We have had our second straight week of temps above 90F (since the 11th) with today supposed to hit 99°F, Monday and Tuesday 100°F and then 98°F, 98°F, 96°F, and finally a break with rain and 90F, 87°F and going back to 93°F, 93°F… Of course that is Wunderground and they often forecast higher than we actually see.

      I much preferred the summers of 2013 and 2014. Unfortunately it also means the DC is also hot although not above 95°F

      • rah says:

        Joe’s Saturday Summary was even more rambling than usual but here is what I got out of it:

        1. Atlantic Hurricane formation in the primary formation zones remains nearly impossible though there is still a probability for close in storms like Bill forming in the Gulf and close in along the eastern sea board. Pacific tropical storm activity will be concentrated in the SW Pacific. .

        2. The El Nino is looking to be stronger than it was the last couple of weeks.

        3. The claims that so far 2015 is the warmest year so far are pure bunk. It warmer even less than 10 years ago.

        4. In the US the NW is going to have a dry and hot summer. Here in the corn belt stretching to New England we’re going to be cooler and wetter than normal. Up to 7 degrees below average temps for the summer. Initially the South Central and South East US will remain warmer than normal but the cold in our area will eventually push south making it a little cooler down into extreme northern Florida. Central and Eastern Texas will continue to have cooler than normal summer.

      • rah says:

        Oh BTW Gail we had no days when it hit 100 deg. F last year and it sure looks like it’s going to be the same this year. I has gotten hot and muggy a few days as fronts approached but then cooled right off once the rain started most of the time.

        • Gail Combs says:

          In 2013 we had only 15 days @ 90F or over and only one day @ 95 F.

          Last year was a bit hotter with a day at 97F and a few more days over 90F.

          That makes this summer ‘feel’ a lot hotter although May 2004 had 17 days over 90F with five of those days at or over 95 and 2 days @ 98F and it got worse with a total of 51 days over 90F by the end of July.

          2010 had 26 days@ 90F or over. So temps over 90F are typical in summer in the Piedmont of NC.

  5. FTOP_T says:

    I find the outside readings at 38,000 feet particularly interesting. Assuming the ground temperature below you was a nominal freezing temp of 10F you have a vertical gradient based on the
    lapse rate of over 100F.

    We know that there are high and low pressure troughs in meteorology. It seems the entire global anomaly temperature measurements from GISS and others fall within the range variance of high and low pressure troughs. Thus, if you included pressure in millibars along with all the temperature readings, it is likely that the global measurements at constant pressure would show no anomalies.

    • rah says:

      Isn’t -112 relatively cold even for that altitude over the Arctic circle? Not that I have really looked into such things.

      During WW II it was considered exceptionally cold the few times the crews of the US heavy bombers experienced temps less than -50 deg. F temps at 30,000 ft over Europe in the winter.

      • When I flew to China in October the outside temp was -40 at 35,000 over the Arctic Ocean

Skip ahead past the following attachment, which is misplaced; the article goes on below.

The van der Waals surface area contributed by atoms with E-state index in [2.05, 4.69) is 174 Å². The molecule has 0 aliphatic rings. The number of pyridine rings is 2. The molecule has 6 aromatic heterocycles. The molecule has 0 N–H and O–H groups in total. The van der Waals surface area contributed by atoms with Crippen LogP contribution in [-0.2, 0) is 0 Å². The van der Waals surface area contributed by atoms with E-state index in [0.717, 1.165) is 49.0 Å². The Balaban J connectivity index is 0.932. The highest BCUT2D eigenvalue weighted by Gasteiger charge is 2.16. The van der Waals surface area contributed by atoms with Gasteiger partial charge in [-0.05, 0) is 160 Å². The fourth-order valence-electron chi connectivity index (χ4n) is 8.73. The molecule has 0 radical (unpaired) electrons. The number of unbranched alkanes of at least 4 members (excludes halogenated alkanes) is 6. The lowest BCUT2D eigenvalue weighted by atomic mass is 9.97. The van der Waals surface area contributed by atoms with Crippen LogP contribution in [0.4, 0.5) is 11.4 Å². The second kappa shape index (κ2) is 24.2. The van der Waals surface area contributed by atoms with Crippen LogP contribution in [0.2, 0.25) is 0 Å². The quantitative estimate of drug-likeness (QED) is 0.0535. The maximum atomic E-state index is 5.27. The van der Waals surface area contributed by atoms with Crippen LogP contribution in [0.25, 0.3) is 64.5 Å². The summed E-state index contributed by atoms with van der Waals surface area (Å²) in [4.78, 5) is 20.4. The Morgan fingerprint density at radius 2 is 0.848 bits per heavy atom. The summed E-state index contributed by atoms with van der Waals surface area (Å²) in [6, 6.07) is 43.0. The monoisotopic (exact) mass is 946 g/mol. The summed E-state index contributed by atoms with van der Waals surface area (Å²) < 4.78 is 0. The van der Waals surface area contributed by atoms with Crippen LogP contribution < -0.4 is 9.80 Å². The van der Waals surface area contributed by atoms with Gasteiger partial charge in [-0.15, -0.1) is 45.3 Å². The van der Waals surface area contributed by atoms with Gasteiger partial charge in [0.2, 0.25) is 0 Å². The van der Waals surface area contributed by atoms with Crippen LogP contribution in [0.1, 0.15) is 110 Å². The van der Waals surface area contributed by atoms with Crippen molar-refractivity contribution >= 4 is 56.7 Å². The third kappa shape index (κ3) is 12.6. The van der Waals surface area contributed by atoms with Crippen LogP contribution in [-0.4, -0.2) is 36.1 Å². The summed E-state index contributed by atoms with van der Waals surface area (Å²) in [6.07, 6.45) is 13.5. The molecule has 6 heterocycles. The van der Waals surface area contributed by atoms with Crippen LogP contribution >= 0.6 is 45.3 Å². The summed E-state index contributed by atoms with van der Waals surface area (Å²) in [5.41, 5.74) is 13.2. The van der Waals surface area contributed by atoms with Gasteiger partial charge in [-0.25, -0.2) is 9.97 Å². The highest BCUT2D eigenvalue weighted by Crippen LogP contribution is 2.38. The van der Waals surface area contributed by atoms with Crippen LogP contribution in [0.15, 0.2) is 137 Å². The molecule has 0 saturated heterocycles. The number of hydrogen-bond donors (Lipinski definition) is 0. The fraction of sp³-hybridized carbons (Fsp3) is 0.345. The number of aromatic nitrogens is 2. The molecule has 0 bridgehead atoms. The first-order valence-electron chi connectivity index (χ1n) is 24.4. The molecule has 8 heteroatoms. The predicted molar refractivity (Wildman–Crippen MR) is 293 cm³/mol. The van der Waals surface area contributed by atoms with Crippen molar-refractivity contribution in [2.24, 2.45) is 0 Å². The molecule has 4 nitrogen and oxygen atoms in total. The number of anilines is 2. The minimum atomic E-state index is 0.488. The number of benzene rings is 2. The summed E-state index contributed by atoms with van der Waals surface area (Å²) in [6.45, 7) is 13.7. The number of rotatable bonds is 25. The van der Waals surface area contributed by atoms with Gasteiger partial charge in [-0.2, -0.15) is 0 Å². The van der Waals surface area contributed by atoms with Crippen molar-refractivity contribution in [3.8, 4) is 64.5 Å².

• rah says:

        What I do know is that if your in the tail of a C-130 or a C-141 (now out of service) it gets too cold when flying the northern route. One can’t lay across the jump seats comfortably because of the aluminum bar supports. I tried hanging my net hammock with the ends tied to to the stanchions that the jump cables mount to back by the rear ramp and even with a poncho liner covering me it was too cold to stay back there.

        To pass the time on those long flights when there was just our team flying we would play poker using sign language to communicate. Or if the center lines of seats weren’t installed we would see how long we could keep the Hacky sack going.

        On one trip we were the jump dummys for a flight of three C-141s. Twelve of us divided between the three aircraft flying to Europe. On the flight over to Germany they allowed anyone that wanted to og up on the flight deck. It was a beautiful sight looking out and seeing the other two aircraft in formation leaving contrails in the early morning sun as we flew over the Atlantic.

    • Gail Combs says:

      It also means Kriging and using stations 1200km away to ‘Adjust’ stations the ClimAstrologists dont like even more bogus.

  6. cfgj says:

    Have the Kock-brothers bought out all Arctic scientists as well?

    • Gail Combs says:

      No, the US government has. It is called federal grants.

    • gator69 says:

      The Koch brothers only spend in the millions, it takes governments to really buy science.

      This document shows a $21,408,000,000 budget for the US governemnt alone in 2014. I am sure there is more that this budget does not show, but 21.4 billion dollars is still at least 21 billion too much.

      The total is found on page 45, and page 5 explains figures are in millions of dollars.

      https://www.whitehouse.gov/sites/default/files/omb/assets/legislative_reports/fcce-report-to-congress.pdf

      Silly parrot is all mouth! 😆

    • V. Uil says:

      There are two possibilities: either you are such an ignoramus that you’ve never seen the name of the Koch brothers in print and so are spelling it phonetically or you are trying to be ‘ever so funny’ with the Koch brothers name – at the level of a pubertal fart joke.

      In either case – alas – it display a distinct vacuity in your thinking. In other words your silly post makes you look stupid. And achieves nothing else.

  7. kbray in california says:

    Did the pub look like this inside?

    http://www.goodhotelguide.com/cms/thumbnail.ashx?ImgFilePath=7bd59e2d-284c-4b35-9ec8-656d8b45d664&width=538

    A description I found says the above structure is 14th century.

    It was also in a movie. Nice find. 🙂

  8. Billy Liar says:

    Steven, glad you used your compasses to find the pub!